On Thursday, November 1st, the Akus Gallery in Shafer Hall held a reception for an exhibition titled A Glimpse Into Akus: Selections from the Pernament Collection at Eastern Connecticut State University, which runs through December 18th. Curated by Roxanne Deojay, Coordinator of the Akus Gallery and Registrar of Gallery and Museum Services, it allowed students, faculty, and the public to look at artwork from their permanent collection.
The artwork on display were a combination of prints, paintings, mixed media, and photographs that were donated to or purchased by Eastern Connecticut State University. Deojay explained that the majority of artwork in the permanent collection consists of Haitian art; contemporary prints; and Papa New Guinean artifacts.
“We have just over a thousand pieces in the collection,” Roxanne Deojay said.
Many students who attended were drawn to the artwork. China Culbreath, a student at Eastern, liked Elle est Fleur, a lithograph by Guillaume Cornelis van Beverloo. While she was first drawn to its use of green, she was more interested in the figure, giving it deeper meaning.
“She embodies the curviness of a person. It could mean that she is proud of her body.” China Culbreath said.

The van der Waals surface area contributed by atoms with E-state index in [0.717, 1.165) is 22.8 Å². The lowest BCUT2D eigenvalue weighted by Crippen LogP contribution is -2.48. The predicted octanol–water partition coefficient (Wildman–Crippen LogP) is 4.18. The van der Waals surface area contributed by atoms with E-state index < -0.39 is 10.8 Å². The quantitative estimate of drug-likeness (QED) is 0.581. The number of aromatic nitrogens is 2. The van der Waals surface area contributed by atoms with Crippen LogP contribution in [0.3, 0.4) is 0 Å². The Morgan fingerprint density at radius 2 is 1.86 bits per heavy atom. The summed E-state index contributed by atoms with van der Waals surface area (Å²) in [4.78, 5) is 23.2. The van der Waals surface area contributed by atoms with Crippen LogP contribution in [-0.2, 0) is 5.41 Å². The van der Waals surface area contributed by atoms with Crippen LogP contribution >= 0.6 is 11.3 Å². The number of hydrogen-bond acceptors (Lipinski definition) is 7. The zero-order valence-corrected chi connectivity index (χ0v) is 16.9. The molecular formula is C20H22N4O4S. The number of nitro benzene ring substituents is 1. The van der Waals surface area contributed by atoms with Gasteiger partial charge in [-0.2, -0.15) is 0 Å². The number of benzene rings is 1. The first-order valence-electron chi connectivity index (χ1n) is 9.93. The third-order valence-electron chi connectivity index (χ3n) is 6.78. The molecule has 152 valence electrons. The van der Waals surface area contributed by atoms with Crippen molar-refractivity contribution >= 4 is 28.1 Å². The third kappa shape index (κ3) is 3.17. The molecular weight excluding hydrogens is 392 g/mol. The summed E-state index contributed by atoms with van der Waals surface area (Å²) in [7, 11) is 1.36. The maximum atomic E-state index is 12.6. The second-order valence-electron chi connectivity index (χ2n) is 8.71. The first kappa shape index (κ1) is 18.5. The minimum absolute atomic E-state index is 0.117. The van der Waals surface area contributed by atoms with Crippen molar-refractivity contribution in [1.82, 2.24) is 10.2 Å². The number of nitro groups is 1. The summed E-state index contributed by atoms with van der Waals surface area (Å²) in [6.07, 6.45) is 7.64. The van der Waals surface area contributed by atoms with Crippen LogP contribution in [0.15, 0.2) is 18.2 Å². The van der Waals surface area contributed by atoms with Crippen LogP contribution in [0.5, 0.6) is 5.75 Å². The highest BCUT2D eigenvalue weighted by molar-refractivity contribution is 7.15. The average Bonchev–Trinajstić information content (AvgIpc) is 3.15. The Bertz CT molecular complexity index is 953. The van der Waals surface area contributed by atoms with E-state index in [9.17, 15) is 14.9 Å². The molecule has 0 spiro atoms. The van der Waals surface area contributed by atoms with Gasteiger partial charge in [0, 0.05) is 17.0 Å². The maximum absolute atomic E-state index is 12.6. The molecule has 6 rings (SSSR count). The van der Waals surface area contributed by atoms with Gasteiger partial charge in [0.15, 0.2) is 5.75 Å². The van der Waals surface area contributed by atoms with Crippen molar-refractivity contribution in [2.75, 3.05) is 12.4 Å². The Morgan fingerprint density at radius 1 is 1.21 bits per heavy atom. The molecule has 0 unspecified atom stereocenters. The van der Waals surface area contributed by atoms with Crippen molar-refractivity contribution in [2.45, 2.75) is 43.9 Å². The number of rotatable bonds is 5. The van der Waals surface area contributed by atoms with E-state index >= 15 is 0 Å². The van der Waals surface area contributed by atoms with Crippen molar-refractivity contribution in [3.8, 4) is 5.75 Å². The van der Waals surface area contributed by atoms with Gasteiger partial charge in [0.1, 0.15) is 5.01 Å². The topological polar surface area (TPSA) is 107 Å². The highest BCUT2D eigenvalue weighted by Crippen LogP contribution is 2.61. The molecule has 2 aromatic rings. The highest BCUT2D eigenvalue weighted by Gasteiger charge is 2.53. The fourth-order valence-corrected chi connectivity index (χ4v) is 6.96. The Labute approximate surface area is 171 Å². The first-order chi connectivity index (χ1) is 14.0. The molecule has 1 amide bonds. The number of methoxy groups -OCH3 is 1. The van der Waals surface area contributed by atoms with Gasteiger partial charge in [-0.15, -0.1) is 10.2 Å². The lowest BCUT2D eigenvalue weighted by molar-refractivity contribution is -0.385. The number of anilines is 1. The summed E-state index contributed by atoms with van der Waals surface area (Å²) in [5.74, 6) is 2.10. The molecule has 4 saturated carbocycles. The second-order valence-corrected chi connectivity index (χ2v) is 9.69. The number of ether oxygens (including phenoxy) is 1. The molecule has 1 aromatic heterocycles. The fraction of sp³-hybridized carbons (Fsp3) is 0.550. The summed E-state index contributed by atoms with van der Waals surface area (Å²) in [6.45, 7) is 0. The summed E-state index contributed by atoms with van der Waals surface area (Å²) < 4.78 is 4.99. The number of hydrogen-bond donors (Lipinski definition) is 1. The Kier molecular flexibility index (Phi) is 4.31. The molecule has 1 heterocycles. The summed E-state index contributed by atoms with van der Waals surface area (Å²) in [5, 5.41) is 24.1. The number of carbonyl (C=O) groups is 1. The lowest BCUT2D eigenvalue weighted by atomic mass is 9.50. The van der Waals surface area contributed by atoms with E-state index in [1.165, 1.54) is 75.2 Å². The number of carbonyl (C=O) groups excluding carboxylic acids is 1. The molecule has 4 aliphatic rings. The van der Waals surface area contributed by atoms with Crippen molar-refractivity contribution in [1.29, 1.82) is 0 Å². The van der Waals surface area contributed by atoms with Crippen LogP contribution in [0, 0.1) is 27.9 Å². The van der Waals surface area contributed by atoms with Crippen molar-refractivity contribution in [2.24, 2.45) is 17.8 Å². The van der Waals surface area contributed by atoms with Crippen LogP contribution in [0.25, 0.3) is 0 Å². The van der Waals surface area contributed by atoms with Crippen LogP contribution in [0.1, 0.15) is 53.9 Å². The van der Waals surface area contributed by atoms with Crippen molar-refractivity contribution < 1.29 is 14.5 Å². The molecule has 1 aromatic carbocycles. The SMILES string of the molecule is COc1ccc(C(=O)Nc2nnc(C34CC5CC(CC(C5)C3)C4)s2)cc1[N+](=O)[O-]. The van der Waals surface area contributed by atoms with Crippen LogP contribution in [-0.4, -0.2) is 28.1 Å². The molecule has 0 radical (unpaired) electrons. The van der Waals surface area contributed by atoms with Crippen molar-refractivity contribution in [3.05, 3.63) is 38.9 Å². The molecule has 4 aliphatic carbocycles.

Like Culbreath, other students were intrigued by the exhibition’s selection of artwork. Student Tony DeLuca was fascinated with the photograph by Adam Baer, called Untitled #963. It is a large-scale photograph of a scene staged by the artist using theatrical components to create an elaborate and somewhat tormented version of a tea party.
“You have to appreciate how much effort went into this photograph, what it took to get so many people involved and to stage the setting,” Deojay said.
While the artwork had a deep meaning for most attendees, student Peter Castagna was drawn to Serge Geffrard’s Double Deux for its spontaneity and use of texture.
“It’s intriguing because you don’t really know what’s going on.” Peter Castagna said.
Other works that were popular at the exhibition included David Teft’s Building (Double Exposure), Huye M. Kelly’s Nature Place #4, and Irene Tsachcbasov Zevon’s Grotesque Head and Earphone, which can be seen on the Akus Gallery’s homepage. With the selection of artwork, Deojay talked about why she selected the pieces for the exhibition and the effort it took.
“I wanted to include artwork that would really make people think,” Deojay said.
With the selection, she was proud of the efforts made by gallery staff to reframe and re-matte most of the artwork specifically for the exhibition. The gallery’s next exhibition, Virtue and Vice: The World of Lizbeth Anderson, runs from January 17-February 28, 2013 and there will be a reception held on January 31 from 5-7p.m.